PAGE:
The NHL Players’ Association hasn’t had the most impressive success-to-failure ratio the past few years, but its decision to rename the Lester B. Pearson Award in honor of union co-founder Ted Lindsay is fantastic.
But the NHLPA shouldn’t stop there. How ’bout a Ted Saskin Award for the NHLer most interested in email security? Or a Bob Goodenow Trophy for the player who allows extraordinary success to get to his head and winds up out of a job? Or The Alan Eagleson Rat-Fink Award for out-and-out treason? I have more where those came from, whoever’s Running Things With The Union These Days.
On to your curiosities:
I haven’t seen your second round picks anywhere. Let’s have them!
Jack Harrington, Bismark, N.D.
I was a rather ordinary 5-3 with my first round picks, so I implore you once again to not wager anything more than a pittance on my guesses.
Anyway: Pittsburgh in 6, Boston in 7, San Jose in 6 and Chicago in 7. Let the hate mail from Canadiens, Flyers, Red Wings and Canucks fans begin.
Hi Adam. Just for fun:
The Hockey Gods
I’ve called upon the hockey gods/And asked them for but one good bounce
So that we may beat the odds/And our opponents we can trounce.
Back and forth and up and down/To tilt the ice in our favor,
So in victory ours to crown/And from the Cup the chance to savor.
Oh Hockey Gods of great repute/What I would give to wear the ring;
I hope for our team you will root/And home the Cup you’ll help us bring.
For ’tis my promise made to you/That I will give to my last ounce
All I’ve got to see us through/If you could give that one good bounce.
Dave MacLennan, Sooke, B.C.
There once was a man from Nantucket…
I enjoyed your words and rhymes/English classes were probably what you were best in;
But here’s the issue that grinds my gears/Your email doesn’t take the form of a question.
Hey Adam, I just received the April 26 issue of THN and was reading the Ask Adam question someone submitted about the Penguins getting “more calls in their favor.”
You disagreed with that suggestion. I obviously disagree with you as a Penguins fan and just as a hockey fan overall. Everyone gets the ups and downs and sometimes one team might seem to get more of one than the other. Since you gave the textbook answer to the question, I was wondering if you had any other comments to chip in? I would also like to point out about 20 minutes after I read the article I watched Semyon Varlamov play the puck outside of the trapezoid without getting called in Game 5 of that series.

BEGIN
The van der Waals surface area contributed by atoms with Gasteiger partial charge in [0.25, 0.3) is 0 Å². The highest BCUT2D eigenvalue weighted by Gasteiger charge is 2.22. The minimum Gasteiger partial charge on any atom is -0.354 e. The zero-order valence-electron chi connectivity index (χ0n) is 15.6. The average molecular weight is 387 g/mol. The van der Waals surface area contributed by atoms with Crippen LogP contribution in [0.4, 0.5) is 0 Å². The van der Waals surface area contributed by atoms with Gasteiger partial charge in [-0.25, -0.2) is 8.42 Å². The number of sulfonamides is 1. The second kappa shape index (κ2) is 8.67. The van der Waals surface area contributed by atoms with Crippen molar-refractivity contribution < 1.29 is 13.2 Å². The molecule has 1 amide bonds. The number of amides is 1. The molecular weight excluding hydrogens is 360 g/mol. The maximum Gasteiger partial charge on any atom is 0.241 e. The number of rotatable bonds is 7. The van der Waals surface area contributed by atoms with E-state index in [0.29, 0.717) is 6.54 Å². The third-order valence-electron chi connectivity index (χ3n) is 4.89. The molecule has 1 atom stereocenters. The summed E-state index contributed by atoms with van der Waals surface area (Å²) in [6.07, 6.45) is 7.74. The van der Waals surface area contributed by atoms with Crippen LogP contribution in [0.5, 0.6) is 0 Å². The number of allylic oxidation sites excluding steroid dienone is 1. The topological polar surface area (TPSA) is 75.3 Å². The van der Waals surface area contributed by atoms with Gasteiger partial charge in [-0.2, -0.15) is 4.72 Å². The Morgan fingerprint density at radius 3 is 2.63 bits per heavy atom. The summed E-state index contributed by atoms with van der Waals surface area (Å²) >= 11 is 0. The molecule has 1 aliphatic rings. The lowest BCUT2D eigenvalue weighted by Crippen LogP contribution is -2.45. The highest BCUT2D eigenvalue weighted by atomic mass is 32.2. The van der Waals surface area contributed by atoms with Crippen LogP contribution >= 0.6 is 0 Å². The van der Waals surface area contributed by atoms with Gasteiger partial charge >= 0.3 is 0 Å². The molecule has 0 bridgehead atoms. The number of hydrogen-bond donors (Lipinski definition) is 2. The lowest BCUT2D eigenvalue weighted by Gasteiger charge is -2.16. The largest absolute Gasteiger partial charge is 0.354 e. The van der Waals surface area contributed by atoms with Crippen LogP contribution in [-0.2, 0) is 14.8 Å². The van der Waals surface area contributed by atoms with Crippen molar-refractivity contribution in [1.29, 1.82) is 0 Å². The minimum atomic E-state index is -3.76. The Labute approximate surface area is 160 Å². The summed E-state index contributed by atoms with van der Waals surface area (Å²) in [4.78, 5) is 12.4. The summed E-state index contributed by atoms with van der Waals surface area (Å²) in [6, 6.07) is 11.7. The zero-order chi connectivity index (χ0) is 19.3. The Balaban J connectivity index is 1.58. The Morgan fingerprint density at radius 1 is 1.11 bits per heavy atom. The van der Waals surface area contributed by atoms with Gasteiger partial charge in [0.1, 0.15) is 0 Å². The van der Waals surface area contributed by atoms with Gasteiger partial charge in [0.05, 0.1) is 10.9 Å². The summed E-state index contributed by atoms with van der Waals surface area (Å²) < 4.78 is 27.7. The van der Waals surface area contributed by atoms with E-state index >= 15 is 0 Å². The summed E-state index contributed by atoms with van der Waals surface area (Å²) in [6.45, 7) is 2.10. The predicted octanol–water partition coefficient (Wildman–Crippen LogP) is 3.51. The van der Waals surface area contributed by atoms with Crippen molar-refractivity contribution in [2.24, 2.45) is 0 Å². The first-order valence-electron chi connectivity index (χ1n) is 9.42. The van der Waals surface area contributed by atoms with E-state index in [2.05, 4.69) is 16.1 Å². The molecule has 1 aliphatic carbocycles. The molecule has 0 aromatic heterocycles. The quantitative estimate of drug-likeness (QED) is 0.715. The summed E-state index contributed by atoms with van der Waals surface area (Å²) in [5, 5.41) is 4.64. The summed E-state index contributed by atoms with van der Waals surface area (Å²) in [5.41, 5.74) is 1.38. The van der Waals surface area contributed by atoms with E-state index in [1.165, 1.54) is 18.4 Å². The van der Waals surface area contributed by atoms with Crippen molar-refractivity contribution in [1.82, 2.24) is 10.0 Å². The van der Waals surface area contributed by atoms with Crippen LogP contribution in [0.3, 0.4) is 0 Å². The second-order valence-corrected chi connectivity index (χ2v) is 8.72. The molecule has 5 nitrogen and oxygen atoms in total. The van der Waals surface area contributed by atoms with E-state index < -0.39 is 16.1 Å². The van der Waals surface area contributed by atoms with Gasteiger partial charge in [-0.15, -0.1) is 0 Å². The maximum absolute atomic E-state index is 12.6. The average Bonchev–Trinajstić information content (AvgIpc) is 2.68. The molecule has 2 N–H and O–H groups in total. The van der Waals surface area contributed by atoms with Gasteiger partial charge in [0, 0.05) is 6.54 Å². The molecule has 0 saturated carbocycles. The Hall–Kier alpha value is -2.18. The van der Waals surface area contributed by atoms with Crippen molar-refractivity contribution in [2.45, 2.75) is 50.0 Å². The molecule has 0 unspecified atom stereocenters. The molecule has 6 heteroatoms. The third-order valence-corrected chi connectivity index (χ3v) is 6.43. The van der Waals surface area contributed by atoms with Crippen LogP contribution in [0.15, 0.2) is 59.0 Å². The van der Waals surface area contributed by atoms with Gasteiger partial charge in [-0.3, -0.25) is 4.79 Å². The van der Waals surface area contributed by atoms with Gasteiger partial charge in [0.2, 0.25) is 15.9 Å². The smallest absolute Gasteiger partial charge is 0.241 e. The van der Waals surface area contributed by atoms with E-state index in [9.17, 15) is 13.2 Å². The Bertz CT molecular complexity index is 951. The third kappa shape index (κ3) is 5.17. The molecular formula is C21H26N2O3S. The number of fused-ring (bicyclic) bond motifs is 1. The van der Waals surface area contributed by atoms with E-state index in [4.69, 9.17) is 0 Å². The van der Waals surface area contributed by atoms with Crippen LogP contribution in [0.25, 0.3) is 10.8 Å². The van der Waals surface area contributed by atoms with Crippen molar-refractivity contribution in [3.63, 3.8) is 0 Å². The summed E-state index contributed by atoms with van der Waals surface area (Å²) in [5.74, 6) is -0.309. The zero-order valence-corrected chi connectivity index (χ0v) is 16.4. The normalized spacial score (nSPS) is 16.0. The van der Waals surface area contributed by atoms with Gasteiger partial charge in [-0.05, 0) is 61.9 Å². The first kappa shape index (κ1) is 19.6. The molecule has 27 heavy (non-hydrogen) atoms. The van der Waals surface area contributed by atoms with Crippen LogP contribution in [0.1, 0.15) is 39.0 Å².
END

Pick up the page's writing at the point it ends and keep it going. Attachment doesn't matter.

Also, some doubt that Marc-Andre Fleury can take us to the Cup again after Game 1 against Ottawa. I disagree. Any thoughts on that?
Paul Schreiber, Pittsburgh
Nope, not really. If you honestly believe the NHL intentionally alters its officiating to suit the needs of marquee teams, that’s entirely your right. And I say follow up on that right – get your Woodward & Bernstein on and conduct an undercover investigation to unearth the proof that such a scheme exists.
If you can do that, I’ll be happy to stand corrected.
As for Fleury: it’s quite humorous to me that, less than a year after he was in net for Pittsburgh’s Stanley Cup win, people are prepared to abandon him after one bad – OK, really bad – performance.
If you saw that game against the Senators, you saw the entire Penguins team still on end-of-regular-season autopilot and in need of a wakeup call. Fleury’s and Pittsburgh’s play improved after that, so I’ll reserve judgment on him until the playoffs are over.
Adam, a serious question – what is happening in junior hockey when it’s developing NHL-ready defensemen? In the past, a rookie could expect to spend years in the American League learning the craft. A quick look at kids like John Carlson, Drew Doughty and Tyler Myers, among others, shows that a lot of kids are better prepared than they once were.
David Johnston, Tonawanda, N.Y.
I don’t think it’s only defensemen who are coming into the game at a younger age. Look no further than Matt Duchene, Ryan O’Reilly, Steve Mason and others for proof that the NHL has become a young man’s league.
Part of the reason for that is because players are groomed for success from a much younger age and benefit from professional instruction and training far more than players did even a decade ago.
But the other part of this youth movement is financial; teams seem more prepared to take chances on developing players on entry-level contracts – and since players tell you that success at the NHL level is all about opportunities, it only makes sense that more youngsters take advantage of the increased opportunities they’re receiving.
Yo Adam, do you think that trading Sheldon Souray, Jason Strudwick and Shawn Horcoff to Montreal for Carey Price would be acceptable?
Shayne MacNeil, Calgary
Let me guess – you’re an Oilers fan, right?
I think your proposed deal would be extremely acceptable if you’re an Edmonton supporter. But if you suggested it to Canadiens GM Pierre Gauthier, I think he would buy a pair of white gloves just so he could pull off one of them, one finger at a time, and slap you across the face before challenging you to a duel.
Or maybe I’m wrong – maybe Gauthier would jump at the chance to acquire two bloated contracts and a depth defenseman in exchange for the biggest trade asset he’ll have this summer. If he does, let’s just hope he increases his security detail before consummating the deal.
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Ask Adam appears Fridays on TheHockeyNews.com. Proteau also answers readers’ questions in every issue of The Hockey News magazine and on The Hockey News Radio Show on XM Radio channel 204. To send us your question or comment, click HERE.
Adam Proteau is writer and columnist for The Hockey News and a regular contributor to THN.com. His blog appears Mondays, his Ask Adam feature appears Fridays and his column, Screen Shots, appears Thursdays.
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